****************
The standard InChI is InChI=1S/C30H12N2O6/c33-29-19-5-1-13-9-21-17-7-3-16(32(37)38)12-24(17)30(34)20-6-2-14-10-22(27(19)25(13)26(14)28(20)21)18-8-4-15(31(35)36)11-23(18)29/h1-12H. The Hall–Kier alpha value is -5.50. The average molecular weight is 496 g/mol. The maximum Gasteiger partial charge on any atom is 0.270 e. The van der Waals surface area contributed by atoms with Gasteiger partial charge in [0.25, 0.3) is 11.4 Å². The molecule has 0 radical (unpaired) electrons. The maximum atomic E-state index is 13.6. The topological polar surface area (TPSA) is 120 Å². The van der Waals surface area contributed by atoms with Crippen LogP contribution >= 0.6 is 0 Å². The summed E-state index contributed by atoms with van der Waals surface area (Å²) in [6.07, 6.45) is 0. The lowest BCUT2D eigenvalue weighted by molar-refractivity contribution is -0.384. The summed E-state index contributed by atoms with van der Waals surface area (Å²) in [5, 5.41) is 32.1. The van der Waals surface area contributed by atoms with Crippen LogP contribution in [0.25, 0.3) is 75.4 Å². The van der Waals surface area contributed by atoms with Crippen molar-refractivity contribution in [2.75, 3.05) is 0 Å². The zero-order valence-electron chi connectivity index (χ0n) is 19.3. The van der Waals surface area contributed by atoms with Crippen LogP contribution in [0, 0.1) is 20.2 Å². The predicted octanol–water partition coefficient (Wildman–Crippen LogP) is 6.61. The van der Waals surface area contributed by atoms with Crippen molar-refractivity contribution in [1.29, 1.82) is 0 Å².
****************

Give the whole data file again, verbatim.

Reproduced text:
The standard InChI is InChI=1S/C30H12N2O6/c33-29-19-5-1-13-9-21-17-7-3-16(32(37)38)12-24(17)30(34)20-6-2-14-10-22(27(19)25(13)26(14)28(20)21)18-8-4-15(31(35)36)11-23(18)29/h1-12H. The Hall–Kier alpha value is -5.50. The average molecular weight is 496 g/mol. The maximum Gasteiger partial charge on any atom is 0.270 e. The van der Waals surface area contributed by atoms with Gasteiger partial charge in [0.25, 0.3) is 11.4 Å². The molecule has 0 radical (unpaired) electrons. The maximum atomic E-state index is 13.6. The topological polar surface area (TPSA) is 120 Å². The van der Waals surface area contributed by atoms with Crippen LogP contribution >= 0.6 is 0 Å². The summed E-state index contributed by atoms with van der Waals surface area (Å²) in [6.07, 6.45) is 0. The lowest BCUT2D eigenvalue weighted by molar-refractivity contribution is -0.384. The summed E-state index contributed by atoms with van der Waals surface area (Å²) in [5, 5.41) is 32.1. The van der Waals surface area contributed by atoms with Crippen LogP contribution in [0.25, 0.3) is 75.4 Å². The van der Waals surface area contributed by atoms with Crippen molar-refractivity contribution in [2.75, 3.05) is 0 Å². The zero-order valence-electron chi connectivity index (χ0n) is 19.3. The van der Waals surface area contributed by atoms with Crippen LogP contribution in [0, 0.1) is 20.2 Å². The predicted octanol–water partition coefficient (Wildman–Crippen LogP) is 6.61. The van der Waals surface area contributed by atoms with Crippen molar-refractivity contribution in [1.29, 1.82) is 0 Å².